Breaking Century-Old Traditions: COVID-19’s Impact on Memorial Day 2020
My father, a World War II veteran, is buried in the national military park cemetery on the site of the Civil War Battle of Shiloh, Tennessee. He is one of nearly 4,000 veterans, including 3,584 Civil War soldiers, the park honors each year on Memorial Day. The spectacular, touching Memorial Day service at Shiloh National Cemetery usually includes cannon firing demonstrations, an evening concert, and a touching military tribute within the cemetery grounds.
Another COVID-19 casualty
The long-standing tradition began even before the park was established in 1894, and thus is one of the oldest continuous Memorial Day commemorations in Tennessee. Memorial Day 2020 will break that outstanding record. Due to COVID-19 restrictions, the annual Memorial Day events in the Shiloh National Cemetery have been cancelled — for the first time in nearly 130 years.
Memorial Day group celebrations certainly aren’t the first or only public gatherings to be cancelled or drastically changed by the pandemic. Death care professionals will be the first to attest to that fact. These aren’t cancelled concerts or soccer games. Limiting our ability to honor our dead — especially our veterans — has been particularly heartbreaking.
A different Memorial Day
The National Cemetery Administration (NCA) announced that although the 142 Veterans Administration national cemeteries it oversees will be open for visitation during the holiday weekend, it will not allow public events. Sadly, this includes the groups of volunteers who annually place flags at each veteran’s gravesite. Family members, however, may still place flags and flowers on individual graves. The NCA has asked to observe social distancing guidelines.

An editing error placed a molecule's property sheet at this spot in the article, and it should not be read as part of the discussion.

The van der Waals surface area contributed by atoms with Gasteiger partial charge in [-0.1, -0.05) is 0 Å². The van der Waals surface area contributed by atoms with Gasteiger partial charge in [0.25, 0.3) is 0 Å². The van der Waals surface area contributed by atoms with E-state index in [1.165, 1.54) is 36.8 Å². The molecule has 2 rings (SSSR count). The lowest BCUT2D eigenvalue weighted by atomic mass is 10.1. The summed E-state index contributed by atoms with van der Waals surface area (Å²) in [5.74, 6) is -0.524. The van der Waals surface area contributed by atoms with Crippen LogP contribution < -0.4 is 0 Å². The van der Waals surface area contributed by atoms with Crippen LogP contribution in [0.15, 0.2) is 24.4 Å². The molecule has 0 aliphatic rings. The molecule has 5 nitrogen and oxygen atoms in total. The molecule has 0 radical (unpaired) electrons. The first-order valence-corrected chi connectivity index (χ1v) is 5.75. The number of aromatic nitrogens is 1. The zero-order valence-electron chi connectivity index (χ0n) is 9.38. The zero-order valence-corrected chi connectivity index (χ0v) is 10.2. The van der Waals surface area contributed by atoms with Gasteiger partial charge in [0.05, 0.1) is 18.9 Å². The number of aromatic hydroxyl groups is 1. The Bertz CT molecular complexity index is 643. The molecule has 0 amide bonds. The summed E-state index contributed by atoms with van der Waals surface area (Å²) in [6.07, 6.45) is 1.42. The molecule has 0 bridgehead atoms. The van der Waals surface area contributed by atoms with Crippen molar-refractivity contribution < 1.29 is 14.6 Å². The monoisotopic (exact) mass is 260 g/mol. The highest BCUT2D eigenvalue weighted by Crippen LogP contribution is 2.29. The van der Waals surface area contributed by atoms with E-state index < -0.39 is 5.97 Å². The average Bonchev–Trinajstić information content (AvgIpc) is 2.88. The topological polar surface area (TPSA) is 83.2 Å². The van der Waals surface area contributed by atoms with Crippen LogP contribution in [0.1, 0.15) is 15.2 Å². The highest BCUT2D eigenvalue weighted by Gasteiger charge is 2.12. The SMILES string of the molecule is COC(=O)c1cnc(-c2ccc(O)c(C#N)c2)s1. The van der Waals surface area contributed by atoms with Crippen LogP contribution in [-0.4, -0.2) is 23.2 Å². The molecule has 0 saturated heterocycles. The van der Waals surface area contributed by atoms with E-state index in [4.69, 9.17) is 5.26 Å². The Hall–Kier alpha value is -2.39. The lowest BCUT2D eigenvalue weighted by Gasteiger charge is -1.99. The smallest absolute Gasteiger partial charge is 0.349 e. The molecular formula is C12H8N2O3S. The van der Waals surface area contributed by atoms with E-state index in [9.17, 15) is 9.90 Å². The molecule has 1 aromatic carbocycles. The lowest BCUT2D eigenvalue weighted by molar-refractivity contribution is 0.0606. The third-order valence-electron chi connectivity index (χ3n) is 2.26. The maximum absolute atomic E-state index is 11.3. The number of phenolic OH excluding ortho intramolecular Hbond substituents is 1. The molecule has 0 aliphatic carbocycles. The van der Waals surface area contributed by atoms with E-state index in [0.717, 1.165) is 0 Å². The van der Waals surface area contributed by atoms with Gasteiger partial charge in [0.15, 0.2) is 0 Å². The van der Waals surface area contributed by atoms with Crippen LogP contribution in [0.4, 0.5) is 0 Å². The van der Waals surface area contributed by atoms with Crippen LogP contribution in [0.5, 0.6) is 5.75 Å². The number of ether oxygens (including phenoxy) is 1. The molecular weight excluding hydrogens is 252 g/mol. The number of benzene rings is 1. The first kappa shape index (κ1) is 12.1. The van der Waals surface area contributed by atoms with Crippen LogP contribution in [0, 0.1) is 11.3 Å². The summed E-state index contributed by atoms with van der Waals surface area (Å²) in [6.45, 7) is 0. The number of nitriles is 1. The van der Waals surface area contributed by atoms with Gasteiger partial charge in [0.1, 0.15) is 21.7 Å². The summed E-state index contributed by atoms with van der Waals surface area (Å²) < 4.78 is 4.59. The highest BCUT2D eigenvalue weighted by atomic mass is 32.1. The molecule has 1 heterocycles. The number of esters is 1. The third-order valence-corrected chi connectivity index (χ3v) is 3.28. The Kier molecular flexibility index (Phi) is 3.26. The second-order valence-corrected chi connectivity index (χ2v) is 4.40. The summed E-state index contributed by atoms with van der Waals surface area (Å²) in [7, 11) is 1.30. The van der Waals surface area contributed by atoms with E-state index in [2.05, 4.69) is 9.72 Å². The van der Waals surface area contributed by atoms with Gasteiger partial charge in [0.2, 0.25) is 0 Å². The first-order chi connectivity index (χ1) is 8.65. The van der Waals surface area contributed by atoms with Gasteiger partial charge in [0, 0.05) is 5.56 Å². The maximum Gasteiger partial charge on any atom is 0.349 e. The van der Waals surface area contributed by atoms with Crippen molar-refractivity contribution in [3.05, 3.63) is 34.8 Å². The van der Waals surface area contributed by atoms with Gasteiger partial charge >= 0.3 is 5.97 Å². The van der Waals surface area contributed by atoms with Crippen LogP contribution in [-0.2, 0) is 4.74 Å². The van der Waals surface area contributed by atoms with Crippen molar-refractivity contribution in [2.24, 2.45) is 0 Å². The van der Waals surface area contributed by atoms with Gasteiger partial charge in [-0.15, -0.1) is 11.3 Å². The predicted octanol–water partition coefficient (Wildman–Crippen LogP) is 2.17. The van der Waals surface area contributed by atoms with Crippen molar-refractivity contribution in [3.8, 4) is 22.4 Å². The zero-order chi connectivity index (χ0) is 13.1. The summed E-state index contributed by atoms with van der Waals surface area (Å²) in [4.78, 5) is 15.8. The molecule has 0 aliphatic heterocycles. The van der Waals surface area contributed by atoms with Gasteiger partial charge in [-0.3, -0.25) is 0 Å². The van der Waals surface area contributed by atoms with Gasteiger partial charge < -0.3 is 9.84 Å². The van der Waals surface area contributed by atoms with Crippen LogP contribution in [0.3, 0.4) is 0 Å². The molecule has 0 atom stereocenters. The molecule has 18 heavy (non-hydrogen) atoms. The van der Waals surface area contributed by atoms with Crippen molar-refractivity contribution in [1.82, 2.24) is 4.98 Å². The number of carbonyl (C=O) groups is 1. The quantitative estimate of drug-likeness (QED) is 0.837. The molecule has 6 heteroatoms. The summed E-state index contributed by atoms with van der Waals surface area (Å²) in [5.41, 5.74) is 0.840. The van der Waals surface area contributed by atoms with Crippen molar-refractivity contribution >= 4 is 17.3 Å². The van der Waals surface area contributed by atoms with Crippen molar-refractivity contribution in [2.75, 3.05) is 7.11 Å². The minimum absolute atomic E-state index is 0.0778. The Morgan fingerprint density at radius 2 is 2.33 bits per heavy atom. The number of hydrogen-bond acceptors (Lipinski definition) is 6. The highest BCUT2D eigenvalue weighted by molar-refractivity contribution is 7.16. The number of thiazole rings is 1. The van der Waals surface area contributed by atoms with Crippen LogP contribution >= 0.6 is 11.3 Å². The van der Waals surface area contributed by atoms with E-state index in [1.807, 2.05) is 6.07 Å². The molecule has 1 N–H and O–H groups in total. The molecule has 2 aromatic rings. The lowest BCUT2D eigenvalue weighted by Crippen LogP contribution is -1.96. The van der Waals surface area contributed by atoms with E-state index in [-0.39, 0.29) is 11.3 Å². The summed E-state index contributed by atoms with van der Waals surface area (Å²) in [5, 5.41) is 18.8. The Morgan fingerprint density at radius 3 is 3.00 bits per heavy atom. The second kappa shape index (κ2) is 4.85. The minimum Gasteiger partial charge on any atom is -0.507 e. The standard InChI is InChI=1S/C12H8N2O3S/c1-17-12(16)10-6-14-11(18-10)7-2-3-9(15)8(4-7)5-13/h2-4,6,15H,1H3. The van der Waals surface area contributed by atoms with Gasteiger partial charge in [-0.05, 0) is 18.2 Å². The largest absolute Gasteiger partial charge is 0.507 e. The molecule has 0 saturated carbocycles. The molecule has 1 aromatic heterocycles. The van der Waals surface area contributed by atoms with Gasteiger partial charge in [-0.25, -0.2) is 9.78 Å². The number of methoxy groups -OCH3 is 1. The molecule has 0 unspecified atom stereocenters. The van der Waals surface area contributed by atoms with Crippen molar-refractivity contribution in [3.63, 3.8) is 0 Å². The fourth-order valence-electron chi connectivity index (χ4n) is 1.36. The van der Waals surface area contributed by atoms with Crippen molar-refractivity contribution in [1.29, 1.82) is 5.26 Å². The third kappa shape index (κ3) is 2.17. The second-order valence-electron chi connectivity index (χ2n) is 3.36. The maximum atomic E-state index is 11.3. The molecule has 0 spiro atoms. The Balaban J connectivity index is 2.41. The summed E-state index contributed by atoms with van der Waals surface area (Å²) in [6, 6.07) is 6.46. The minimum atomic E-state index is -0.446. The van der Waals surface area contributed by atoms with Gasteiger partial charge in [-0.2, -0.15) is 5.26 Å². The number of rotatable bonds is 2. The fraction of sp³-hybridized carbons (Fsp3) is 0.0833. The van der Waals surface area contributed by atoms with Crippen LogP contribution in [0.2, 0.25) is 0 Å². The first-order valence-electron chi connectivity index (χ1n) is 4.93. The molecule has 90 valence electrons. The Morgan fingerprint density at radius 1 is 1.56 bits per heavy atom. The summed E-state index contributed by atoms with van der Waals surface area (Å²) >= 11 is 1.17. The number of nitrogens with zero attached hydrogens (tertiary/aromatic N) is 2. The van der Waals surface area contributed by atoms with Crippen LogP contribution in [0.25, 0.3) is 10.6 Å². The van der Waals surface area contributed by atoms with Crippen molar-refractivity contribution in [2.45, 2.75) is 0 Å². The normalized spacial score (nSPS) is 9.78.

Arlington National Cemetery is a popular historic site that typically welcomes more than three million visitors every year. It’s also the final resting place for more than 400,000 veterans. Since March, though, it’s only been open to family pass-holders and cemetery employees. The Department of the Army, which manages Arlington, has also required visiting families to wear face masks since March.
Our new remote normal
As with death care, veterans cemeteries are shifting to remote channels to connect with families and loved ones of the deceased. The VA has invited people to “participate virtually” in 2020 Memorial Day events.
Arlington and other veterans cemeteries will still hold their traditional Memorial Day wreath-laying ceremonies. This year, though, these will not be open to the public. Instead, cemetery staff will record and photograph the ceremonies for posting to social media.
Additionally, the VA is heavily promoting its Veterans Legacy Memorial (VLM) site, which it launched in 2019. The site features a memorial page for each and every veteran interred in a VA national cemetery. As of May 14, the VLM memorial pages are now open for public comments, memories, and appreciations for the veteran’s service.
The Boy Scouts of America will take part by posting public tributes to the VLM throughout the day. The scouts will also observe the National Moment of Remembrance at 3:00 p.m. EDT from their homes. Scouts in full uniform will salute the flag and “say the name of a fallen service member as they would if placing a flag at the veteran’s grave.”
The National Park Service, which manages 25 national parks and veterans cemeteries (including Shiloh), is also embracing virtual memorials. On Monday, May 25, the service will stream a day-long “Virtual Memorial Day” commemoration to honor all veterans. From 8:00 a.m. to 9:00 p.m. EDT various parks will contribute live content ranging from poem readings to a recital of The Gettysburg Address. Viewers can join through the Vicksburg Military Park Facebook page.